Of course, the issue here is that it implies God does not know the future of His own actions. Using terms like God is “unconcerned… concerning His own safety”, and “off-chance…you …might… give Him that love” paints a picture of a God who is not omniscient or omnipotent. This flies in the face of conventional Biblical Christian systematic theology on many levels. 

Cory continues to dig a deeper hole by saying:

“His love leaves the ninety-nine to find the one every time and to many practical adults, that’s a foolish concept. Well, what if He loses the ninety-nine in finding the one, right? What if, finding that one lost sheep is and always will be supremely important?”

Again, this implies to many Christians that Cory believes God is not Sovereign, all-knowing, and all-powerful by saying God could lose the 99 as He peruses the 1. This conflicts with #5 of the five pillars of Calvinism which is Perseverance of the Saints. Said differently, the believer once saved, cannot lose their salvation.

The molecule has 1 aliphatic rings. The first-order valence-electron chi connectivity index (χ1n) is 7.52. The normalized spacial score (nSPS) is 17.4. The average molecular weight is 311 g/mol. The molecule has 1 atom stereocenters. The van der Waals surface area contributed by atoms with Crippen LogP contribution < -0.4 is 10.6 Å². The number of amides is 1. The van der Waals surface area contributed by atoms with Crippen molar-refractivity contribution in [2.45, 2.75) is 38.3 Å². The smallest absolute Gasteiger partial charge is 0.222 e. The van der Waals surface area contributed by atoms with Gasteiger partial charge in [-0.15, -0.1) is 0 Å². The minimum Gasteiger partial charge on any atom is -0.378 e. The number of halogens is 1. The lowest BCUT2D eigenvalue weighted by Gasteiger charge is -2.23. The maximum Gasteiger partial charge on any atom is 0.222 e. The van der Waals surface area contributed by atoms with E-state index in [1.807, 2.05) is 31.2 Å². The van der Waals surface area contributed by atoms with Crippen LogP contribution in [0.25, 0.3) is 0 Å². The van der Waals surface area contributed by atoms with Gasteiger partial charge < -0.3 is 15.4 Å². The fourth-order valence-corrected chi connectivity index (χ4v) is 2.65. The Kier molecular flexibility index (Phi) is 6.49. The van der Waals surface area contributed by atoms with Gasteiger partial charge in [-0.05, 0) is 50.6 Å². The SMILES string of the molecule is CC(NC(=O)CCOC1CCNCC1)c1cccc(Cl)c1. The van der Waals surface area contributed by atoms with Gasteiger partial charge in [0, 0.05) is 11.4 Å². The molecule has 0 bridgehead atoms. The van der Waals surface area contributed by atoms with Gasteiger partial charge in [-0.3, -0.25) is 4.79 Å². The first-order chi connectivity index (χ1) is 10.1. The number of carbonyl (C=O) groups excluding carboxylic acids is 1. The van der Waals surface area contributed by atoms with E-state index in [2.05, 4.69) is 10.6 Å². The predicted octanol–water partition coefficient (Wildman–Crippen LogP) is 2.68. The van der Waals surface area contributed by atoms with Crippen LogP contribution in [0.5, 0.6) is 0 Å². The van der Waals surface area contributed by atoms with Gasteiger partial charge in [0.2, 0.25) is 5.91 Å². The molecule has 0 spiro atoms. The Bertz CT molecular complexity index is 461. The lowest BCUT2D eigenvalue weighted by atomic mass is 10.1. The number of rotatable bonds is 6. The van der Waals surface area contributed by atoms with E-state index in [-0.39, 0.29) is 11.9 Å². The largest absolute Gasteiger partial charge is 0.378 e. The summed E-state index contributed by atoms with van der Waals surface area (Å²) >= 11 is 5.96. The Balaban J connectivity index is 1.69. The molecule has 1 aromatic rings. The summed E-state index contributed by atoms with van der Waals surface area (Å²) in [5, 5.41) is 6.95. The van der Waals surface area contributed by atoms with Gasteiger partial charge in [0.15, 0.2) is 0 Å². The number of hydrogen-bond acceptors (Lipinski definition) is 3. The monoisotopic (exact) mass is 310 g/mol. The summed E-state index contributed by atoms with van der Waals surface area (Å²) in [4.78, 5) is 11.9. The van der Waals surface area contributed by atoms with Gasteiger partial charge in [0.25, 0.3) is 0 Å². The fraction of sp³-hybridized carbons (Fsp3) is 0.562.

The actual Scripture verses (found in Matt. 18:10-14 and Luke 15), do not imply, as Cory seems to, that the 99 left behind could be in any jeopardy related to their salvation. Most traditional Christian theologians see the 99 as already believers and safe in the Father’s hands. Others see the 99 as eternally lost, with only the one becoming part of God’s election. In either case, Cory’s expressed view of the 99 having a change of their eternal state is not theologically sound.

With over 158 million views and 825k Likes, clearly “Reckless Love” captures the love of God, even if there are theological issues with the lyrics.


On the surface, “Reckless Love” is a beautiful song, expressing God’s intense love and protection for his flock. It is engaging and uplifting, evidenced by its tremendous popularity. It is true that Musicians are not theologians. However, it is also important that Biblical Christians have their ears tuned to the words they are singing and the theology it represents.

Jeff Hilles | BCWorldview.org